When something spawns a $35 trillion global investment market, it’s more than a little discomforting for a major newspaper to label it an “over-hyped corporate gravy train.”
But that’s just how The Times referred to the ESG “ruse” in a leader piece by James Coney last weekend.
As football commentators often remark when a goal is scored after multiple waves of pressure, “It had been coming”.
In the past few weeks, we have seen a rising ride of negative articles in major media probing ESG measurement frameworks, investor metrics and even the very construct of ESG being flawed.
The Times piece went on: “All this box-ticking does not stop companies from doing wrong. Many — banks, for example — simply take regulatory fines as a business risk, a cost that you have to pay every now and again as part of operating.”
Many, if not all, of us whose work involves ESG-led reputation management would disagree, pointing to the mass of evidence supporting the case for the world of business shifting irreversibly from shareholder to stakeholder capitalism.
But as this state-of-the-nation piece in Climate and Capital Media, reprinted in GreenBiz, put it: “The rapid and widespread adoption of ESG-focused strategy throughout the investment industry has created a strange dilemma. Having generated a $35 trillion global market, ESG advocates are now in the ironic position of justifying its promise after the fact.“
Again, you could argue that (OK, this in itself would be a marketing exercise) ESG would always have needed to gather momentum in order to prove its case, rather than setting out some kind of manifesto from the off. Yet it still leaves the million (well, 35 trillion) dollar question of now that we are where we are, what needs to be done to apply effective rigour so that the value of ESG-led change speaks for itself, rather than those of us working to communicate it having to post-justify its rationale?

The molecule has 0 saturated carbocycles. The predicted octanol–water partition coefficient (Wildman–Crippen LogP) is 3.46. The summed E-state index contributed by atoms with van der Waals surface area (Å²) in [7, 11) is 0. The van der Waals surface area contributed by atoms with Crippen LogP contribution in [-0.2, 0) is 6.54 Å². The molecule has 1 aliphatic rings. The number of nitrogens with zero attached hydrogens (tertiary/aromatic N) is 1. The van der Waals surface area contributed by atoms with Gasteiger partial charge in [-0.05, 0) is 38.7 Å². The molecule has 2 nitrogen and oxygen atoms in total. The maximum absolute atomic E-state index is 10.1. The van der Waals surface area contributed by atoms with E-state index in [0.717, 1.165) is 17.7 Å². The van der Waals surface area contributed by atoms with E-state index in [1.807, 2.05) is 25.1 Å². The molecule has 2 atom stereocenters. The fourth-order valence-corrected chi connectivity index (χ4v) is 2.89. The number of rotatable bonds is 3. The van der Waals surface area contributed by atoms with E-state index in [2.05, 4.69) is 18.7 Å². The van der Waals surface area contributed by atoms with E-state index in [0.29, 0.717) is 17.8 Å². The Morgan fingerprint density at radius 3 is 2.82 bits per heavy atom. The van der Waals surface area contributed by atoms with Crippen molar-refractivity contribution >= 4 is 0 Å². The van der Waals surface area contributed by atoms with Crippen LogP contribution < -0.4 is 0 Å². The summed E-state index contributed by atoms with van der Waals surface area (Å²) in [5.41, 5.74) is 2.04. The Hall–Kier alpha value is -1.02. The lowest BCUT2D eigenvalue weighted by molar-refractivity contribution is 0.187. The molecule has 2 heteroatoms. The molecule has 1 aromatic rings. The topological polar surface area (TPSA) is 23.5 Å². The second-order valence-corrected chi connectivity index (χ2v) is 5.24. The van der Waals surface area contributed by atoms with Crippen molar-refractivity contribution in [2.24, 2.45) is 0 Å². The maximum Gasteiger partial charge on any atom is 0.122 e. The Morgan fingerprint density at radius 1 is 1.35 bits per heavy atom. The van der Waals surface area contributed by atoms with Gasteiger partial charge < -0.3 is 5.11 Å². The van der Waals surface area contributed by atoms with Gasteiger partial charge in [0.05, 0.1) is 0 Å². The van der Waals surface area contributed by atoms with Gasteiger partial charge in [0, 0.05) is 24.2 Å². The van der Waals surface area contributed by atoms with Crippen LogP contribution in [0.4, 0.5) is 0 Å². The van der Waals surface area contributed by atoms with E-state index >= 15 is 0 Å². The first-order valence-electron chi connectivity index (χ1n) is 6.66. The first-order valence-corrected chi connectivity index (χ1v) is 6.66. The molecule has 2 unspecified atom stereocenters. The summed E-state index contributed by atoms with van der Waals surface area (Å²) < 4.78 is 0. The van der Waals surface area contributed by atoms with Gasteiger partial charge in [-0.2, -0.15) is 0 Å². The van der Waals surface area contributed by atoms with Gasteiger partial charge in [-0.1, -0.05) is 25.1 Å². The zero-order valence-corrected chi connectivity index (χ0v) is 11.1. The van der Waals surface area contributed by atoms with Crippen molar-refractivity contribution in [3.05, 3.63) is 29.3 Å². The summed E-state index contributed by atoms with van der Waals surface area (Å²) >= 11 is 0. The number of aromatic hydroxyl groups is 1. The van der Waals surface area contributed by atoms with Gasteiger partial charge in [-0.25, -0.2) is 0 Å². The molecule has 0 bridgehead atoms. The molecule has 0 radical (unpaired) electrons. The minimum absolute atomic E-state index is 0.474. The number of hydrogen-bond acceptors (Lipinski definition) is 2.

Let’s face it, there is no magic switch that was ever going to see the commercial world flip from being driven largely by shareholder profits to being held to account by broad, standard-based and transparent ESG factors that enable a direct, tangible correlation between action and value to be formed. This was always going to be a protracted transition, and painful for many.
The InfluenceMap report referenced by the article above estimates that “55% of funds marketed as low-carbon, fossil-fuel-free and green energy exaggerated their environmental claims, and more than 70% of funds promising ESG goals fell short of their targets.”
That is clearly a huge gap between claims and reality. And as this and other recent articles have pointed out, this backlash against the growth of ESG investing and ESG-driven reputation enhancement was always going to happen, in the absence of clear standards and the appropriate means of holding companies to account.
Given the needs of society and the planet, and the level of investment and commercial fortunes involved, that rigour will fall into place. We are not going to go backwards. It does place an onus on businesses to hold themselves to account for want of standards and regulation, which surely only heightens the need for an interlock between business strategy and communications.
And a time when scepticism will likely continue to be rife, the need for effective reporting, transparent communication and demonstrable, genuine targets-driven action will remain.
The ESG News Review is written by Steve Earl, a Partner at BOLDT.
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